a transmissive liquid crystal display (LCD), through which the first image is transmitted, configured for placement in the beam path at the first image plane, the LCD further configured to propagate a second image, provided in a second polarization state; and
a first polarized filter configured to provide the first image in the first polarization state before the first image is transmitted through the LCD;
wherein the focusing system is further configured to focus the first image and the second image, illuminated from the LCD, at a second image plane; and
wherein at least one of the first image in the first polarization state and the second image in the second polarization state is in a non-detectable polarization state when illuminated upon the viewing surface.
2. The system according to claim 1, further comprising a second polarized filter configured to cause the non-detectable at least one of the first image in the first polarization state and the second image in the second polarization state to be detectable when viewed through the second polarized filter.
3. The system according to claim 1, further comprising a synchronizer configured to introduce the second image upon the LCD.
4. The system according to claim 3, wherein the synchronizer is further configured to align a content of the second image with a content of the first image.
5. The system according to claim 4, wherein the LCD is further configured to modulate the first polarization state of the first image with the first polarized filter.
6. The system according to claim 1, further comprising the viewing surface located at the second image plane.
7. The system according to claim 6, wherein the viewing surface comprises a polarization preserving surface.
8. The system according to claim 1, wherein the focusing system comprises a first lens system located in the beam path between the illumination source and the LCD and a second lens system located in the beam path between the LCD and the second image plane.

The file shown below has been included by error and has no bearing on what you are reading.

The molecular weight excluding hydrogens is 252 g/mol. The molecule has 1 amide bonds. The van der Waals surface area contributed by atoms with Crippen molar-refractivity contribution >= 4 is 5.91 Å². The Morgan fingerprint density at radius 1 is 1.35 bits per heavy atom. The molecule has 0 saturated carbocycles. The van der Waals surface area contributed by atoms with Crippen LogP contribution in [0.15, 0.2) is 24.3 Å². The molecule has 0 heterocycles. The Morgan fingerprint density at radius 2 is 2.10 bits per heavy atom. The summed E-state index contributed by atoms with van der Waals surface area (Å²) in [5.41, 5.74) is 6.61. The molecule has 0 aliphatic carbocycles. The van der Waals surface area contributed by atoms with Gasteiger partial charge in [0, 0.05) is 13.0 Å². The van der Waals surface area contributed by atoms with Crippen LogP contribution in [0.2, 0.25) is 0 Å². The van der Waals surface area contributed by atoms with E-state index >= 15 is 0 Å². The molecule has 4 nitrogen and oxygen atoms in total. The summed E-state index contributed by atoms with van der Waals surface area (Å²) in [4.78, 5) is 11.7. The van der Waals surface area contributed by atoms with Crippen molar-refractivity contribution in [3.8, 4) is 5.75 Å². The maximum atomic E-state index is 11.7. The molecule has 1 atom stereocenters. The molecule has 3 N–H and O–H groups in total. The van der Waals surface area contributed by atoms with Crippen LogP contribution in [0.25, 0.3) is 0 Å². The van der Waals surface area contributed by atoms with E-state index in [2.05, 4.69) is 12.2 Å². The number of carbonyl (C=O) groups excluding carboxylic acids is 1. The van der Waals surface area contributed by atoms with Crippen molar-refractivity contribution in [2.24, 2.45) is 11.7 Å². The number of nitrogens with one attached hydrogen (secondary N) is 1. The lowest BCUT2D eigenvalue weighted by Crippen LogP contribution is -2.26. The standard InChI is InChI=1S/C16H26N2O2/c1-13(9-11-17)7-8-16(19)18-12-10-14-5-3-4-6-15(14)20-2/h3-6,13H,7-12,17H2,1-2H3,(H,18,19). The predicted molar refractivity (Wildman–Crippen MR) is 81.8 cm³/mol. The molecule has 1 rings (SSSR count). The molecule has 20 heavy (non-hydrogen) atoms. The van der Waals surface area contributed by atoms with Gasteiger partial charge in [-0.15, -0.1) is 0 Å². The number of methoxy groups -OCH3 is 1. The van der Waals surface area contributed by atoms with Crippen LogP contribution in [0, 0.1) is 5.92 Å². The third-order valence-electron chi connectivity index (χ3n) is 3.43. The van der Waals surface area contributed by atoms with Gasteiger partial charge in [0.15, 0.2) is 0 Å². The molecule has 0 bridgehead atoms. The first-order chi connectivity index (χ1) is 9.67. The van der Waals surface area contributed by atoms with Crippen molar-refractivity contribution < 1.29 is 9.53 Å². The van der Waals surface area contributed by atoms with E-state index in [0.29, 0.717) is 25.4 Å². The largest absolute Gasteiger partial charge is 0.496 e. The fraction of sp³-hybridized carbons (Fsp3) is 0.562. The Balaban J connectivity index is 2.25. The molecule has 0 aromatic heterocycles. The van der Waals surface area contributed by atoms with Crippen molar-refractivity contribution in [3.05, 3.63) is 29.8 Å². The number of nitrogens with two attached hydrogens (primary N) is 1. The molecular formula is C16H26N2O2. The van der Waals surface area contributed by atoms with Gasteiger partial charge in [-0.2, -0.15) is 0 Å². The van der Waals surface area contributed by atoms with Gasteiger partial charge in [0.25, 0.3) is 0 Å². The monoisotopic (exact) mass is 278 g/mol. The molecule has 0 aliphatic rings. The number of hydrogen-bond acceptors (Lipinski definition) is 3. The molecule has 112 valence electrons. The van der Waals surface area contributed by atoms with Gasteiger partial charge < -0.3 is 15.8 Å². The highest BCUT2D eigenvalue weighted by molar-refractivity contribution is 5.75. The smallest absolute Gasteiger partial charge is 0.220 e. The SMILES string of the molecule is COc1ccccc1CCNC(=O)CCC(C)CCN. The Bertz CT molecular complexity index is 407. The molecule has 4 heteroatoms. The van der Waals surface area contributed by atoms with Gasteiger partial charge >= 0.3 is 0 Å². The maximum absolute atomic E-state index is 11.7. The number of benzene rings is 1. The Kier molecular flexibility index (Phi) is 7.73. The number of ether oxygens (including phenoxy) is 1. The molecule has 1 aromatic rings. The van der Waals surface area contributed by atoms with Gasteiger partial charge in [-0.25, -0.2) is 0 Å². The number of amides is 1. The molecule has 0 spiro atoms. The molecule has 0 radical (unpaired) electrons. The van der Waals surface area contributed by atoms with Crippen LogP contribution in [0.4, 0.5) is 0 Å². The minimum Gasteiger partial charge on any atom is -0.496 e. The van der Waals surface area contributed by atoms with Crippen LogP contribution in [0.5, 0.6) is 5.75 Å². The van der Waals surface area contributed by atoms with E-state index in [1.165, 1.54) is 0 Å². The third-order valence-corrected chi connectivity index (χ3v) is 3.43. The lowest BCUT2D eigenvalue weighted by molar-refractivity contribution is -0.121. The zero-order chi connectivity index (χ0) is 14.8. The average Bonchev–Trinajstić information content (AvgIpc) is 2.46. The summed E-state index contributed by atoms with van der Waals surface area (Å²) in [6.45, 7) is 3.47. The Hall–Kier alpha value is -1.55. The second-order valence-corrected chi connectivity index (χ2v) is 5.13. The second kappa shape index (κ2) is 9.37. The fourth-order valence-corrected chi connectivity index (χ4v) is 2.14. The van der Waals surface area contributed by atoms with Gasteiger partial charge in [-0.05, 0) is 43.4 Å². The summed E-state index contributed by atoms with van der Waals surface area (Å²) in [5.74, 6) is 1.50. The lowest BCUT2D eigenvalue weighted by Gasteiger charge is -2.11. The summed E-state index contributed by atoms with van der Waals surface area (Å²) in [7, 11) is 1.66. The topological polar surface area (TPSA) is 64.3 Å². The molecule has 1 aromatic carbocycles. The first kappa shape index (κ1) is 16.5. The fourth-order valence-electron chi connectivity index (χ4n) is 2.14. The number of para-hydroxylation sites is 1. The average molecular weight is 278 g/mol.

9. The system according to claim 8, wherein at least one of the first lens system and the second lens system comprises a plurality of achromatically corrected lenses.
10. The system according to claim 1, wherein the LCD is configured to propagate the second image into the beam path with use of an illumination light of the illumination source.
11. A kit for use with an imaging device that projects a first image in a first polarization state onto a viewing surface, the kit comprising:
a transmissive liquid crystal display (LCD) configured to propagate a second image in a second polarization state into a beam path of the imaging device containing the first image when transmitted through the LCD, wherein an illumination light originating from the imaging device provides illumination light for both the first image and the second image; and
a focusing system configured to provide focus to the first image and the second image on the viewing surface;
wherein at least one of the first image in the first polarization state and the second image in the second polarization state is in a non-detectable polarization state when illuminated upon the viewing surface.
12. The kit according to claim 11, wherein the transmissive LCD further comprises a first polarized filter configured to provide for propagation of the first image in the first polarization state.